Environmental personhood is the concept of awarding the legal status of person to nature in general, or to specific natural entities such as rivers, forests, and mountains.
It was featured in a 1974 collection of essays by University of Southern California law professor Christopher D. Stone in a book entitled, “Should Trees Have Standing? Toward Legal Rights for Natural Objects.” Stone argues that if an environmental entity is a person, it cannot be owned and has the right to appear in court.
Environmental personhood is based on the idea of “kincentric ecology,” a philosophy associated with Indigenous culture. Many Native people consider themselves part of the same family as nature, with shared origins and ancestors. Life can exist only if their ecosystem is considered extended family.
“Kincentric ecology” rejects the Eurocentric value that natural resources are objects under the dominance of humans, and exist for their benefit. Nature is not inanimate. It is alive and sentient; there is respect for its health and longevity.
In 2008, Ecuador became the first country to grant legal rights to nature in its constitution. Bolivia followed with a similar law in 2011.
In 2014, Tuhoe iwi (Maori) and the New Zealand government awarded legal status to Te Urewera, an ancestral forest and former national park. In 2017, New Zealand became the first country to award the rights of a person to a specific river.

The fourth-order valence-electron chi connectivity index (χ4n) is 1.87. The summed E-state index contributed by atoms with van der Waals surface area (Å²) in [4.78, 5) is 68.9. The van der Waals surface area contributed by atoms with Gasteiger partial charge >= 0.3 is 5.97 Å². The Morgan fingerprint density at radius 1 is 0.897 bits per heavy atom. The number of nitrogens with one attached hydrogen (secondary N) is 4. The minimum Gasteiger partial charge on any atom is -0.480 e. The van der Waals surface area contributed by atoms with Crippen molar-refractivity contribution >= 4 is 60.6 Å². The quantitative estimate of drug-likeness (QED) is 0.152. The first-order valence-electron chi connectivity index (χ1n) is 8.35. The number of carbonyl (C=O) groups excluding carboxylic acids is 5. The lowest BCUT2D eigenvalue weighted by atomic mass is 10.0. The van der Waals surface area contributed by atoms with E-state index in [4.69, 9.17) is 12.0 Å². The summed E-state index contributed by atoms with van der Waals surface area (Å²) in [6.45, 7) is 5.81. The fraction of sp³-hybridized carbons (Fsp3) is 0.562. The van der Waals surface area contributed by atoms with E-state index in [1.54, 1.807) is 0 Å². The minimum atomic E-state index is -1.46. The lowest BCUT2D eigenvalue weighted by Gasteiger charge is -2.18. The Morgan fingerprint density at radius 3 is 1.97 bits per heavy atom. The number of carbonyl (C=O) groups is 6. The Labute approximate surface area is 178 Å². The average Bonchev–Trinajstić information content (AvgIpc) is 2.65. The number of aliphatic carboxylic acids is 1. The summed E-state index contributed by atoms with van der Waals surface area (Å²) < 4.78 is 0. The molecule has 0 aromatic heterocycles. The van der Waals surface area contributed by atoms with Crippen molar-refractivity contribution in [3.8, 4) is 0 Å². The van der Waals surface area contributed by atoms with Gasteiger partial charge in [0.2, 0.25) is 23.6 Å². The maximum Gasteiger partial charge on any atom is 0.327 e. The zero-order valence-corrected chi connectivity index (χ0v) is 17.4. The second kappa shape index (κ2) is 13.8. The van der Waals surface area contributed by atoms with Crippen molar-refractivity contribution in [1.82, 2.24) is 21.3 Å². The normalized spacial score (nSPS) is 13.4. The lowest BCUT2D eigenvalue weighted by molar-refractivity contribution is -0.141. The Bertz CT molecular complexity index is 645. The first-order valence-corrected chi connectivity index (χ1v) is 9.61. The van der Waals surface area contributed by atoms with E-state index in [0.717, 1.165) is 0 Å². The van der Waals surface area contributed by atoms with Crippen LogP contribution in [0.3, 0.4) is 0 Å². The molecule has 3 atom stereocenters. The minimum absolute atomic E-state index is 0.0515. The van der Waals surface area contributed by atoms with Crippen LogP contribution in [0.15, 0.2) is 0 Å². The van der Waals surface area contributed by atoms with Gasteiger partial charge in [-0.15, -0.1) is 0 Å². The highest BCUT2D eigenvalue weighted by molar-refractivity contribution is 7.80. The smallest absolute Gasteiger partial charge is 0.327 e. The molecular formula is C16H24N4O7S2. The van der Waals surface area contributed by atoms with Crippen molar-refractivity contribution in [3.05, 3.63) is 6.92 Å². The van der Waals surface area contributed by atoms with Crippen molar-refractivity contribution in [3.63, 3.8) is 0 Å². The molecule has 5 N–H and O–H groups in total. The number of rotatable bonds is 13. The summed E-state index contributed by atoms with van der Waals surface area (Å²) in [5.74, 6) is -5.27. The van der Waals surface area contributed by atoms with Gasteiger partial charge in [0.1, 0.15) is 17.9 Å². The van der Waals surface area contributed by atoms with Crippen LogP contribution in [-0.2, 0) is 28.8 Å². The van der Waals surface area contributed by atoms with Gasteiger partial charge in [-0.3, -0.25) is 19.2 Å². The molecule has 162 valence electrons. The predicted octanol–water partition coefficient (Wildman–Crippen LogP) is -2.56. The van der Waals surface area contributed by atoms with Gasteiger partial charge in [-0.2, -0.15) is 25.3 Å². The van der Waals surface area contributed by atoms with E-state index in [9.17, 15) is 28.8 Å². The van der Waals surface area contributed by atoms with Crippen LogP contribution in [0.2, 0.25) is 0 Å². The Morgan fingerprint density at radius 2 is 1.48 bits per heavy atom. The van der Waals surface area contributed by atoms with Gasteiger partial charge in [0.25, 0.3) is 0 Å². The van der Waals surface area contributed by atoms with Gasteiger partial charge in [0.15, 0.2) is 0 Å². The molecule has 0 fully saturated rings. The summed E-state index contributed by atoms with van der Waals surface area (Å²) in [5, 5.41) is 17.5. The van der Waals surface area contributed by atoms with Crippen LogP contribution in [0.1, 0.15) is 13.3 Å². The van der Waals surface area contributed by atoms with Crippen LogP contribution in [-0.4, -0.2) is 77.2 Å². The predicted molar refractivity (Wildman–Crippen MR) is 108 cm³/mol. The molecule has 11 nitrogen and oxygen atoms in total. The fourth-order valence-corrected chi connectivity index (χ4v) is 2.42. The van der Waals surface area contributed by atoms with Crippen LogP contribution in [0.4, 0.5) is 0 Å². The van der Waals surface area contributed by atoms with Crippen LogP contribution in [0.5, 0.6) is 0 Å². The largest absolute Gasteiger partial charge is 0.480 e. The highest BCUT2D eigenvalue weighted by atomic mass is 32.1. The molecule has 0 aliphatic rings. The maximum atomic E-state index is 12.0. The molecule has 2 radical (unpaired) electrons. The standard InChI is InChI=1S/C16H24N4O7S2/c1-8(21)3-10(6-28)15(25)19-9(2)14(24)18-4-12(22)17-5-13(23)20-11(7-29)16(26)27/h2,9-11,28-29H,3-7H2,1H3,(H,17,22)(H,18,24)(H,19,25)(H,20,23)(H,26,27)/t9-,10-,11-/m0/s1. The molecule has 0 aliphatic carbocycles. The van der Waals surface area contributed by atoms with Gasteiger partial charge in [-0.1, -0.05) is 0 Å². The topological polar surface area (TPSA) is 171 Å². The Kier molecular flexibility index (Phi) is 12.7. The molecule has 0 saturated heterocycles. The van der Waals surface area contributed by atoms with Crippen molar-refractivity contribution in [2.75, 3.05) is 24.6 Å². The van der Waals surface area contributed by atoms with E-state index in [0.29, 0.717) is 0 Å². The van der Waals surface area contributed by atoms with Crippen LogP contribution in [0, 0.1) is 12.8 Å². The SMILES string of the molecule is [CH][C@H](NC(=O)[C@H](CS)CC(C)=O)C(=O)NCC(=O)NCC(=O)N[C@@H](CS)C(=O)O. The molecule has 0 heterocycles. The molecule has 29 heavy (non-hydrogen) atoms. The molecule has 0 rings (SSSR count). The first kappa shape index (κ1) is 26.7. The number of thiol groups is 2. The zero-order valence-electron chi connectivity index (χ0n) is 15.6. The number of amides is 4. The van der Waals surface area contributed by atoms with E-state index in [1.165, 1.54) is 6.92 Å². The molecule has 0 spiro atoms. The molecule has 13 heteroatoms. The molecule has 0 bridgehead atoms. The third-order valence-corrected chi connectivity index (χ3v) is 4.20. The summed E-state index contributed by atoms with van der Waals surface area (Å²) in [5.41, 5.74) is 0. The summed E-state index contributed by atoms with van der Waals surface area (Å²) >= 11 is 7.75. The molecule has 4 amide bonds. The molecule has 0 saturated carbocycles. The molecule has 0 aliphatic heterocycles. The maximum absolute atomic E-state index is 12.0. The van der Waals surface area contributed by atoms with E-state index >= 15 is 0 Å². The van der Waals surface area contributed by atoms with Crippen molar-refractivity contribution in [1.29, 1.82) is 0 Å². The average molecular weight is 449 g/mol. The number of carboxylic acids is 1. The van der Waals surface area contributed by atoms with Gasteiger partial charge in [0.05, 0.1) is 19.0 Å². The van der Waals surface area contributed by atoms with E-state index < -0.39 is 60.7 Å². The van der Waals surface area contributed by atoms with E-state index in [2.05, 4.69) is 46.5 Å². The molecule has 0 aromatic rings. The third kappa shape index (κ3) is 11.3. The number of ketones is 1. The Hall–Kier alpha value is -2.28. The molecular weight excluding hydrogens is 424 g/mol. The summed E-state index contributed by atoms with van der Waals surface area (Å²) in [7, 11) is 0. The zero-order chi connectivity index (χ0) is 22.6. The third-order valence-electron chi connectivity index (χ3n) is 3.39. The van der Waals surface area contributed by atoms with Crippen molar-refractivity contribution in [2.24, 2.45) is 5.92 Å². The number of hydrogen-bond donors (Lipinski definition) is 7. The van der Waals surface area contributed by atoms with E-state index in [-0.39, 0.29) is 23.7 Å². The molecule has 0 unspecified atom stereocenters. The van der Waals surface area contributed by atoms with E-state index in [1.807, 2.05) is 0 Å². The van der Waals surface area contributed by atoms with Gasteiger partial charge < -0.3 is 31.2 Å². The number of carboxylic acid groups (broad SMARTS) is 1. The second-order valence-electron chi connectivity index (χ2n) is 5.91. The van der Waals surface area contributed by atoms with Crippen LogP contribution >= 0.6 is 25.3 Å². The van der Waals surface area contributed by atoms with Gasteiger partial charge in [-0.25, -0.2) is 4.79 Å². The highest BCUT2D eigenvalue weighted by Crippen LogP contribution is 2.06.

And in 2019, the city of Toledo, Ohio, in the United States, enacted the Lake Erie Bill of Rights to protect the shores of this Great Lake.
The future of environmental personhood looks bright as activists grow the movement into a global phenomenon. There is optimism that a bridge can be built between Western and Indigenous legal systems through the rights of nature.
“Who is Water?” asks Kelsey Leonard, legal scholar, water policy expert, and member of the Shinnecock Indian Nation.
“Water is life,” she answers.
And water is our family.
Suggested Classroom Activities
1.Assign relevant readings and audio on environmental personhood.
2.Hold a debate! Divide the class into two groups; one group argues in favor of environmental personhood and the other group opposes it.
3.Ask students to choose a natural entity that has been awarded environmental personhood.
They should research the area and present the history and culture to the class, explaining why this place has been granted legal status.
4.Have students identify an area they think should be bestowed environmental personhood then write an essay or letter to the editor making the case.
Salmon, E. (2000, October 1). Kincentric ecology: Indigenous perceptions of the human-nature relationship. Ecological Society of America.
Townsend, J., Bunten, A., Iorns, C., & Borrows, L. (2021, June 3). Rights for nature: How granting a river ‘personhood’ could help protect it. The Conversation.
Westerman, A. (2019, August 3). Should rivers have same legal rights as humans? A growing number of voices say yes. National Public Radio (NPR).
Zomorodi, M. (Host) (2020, August 7). Kelsey Leonard: What if lakes and rivers had legal rights? TED Radio Hour, National Public Radio (NPR).
Laura J. Peskin is an independent educational writer residing in the New York City area. She was Director of Languages and Humanities at the 92nd Street Y in Manhattan for over 20 years. Laura holds a masters in TESOL from New York University and has taught children and adults in the USA and Japan. She may be reached at email@example.com.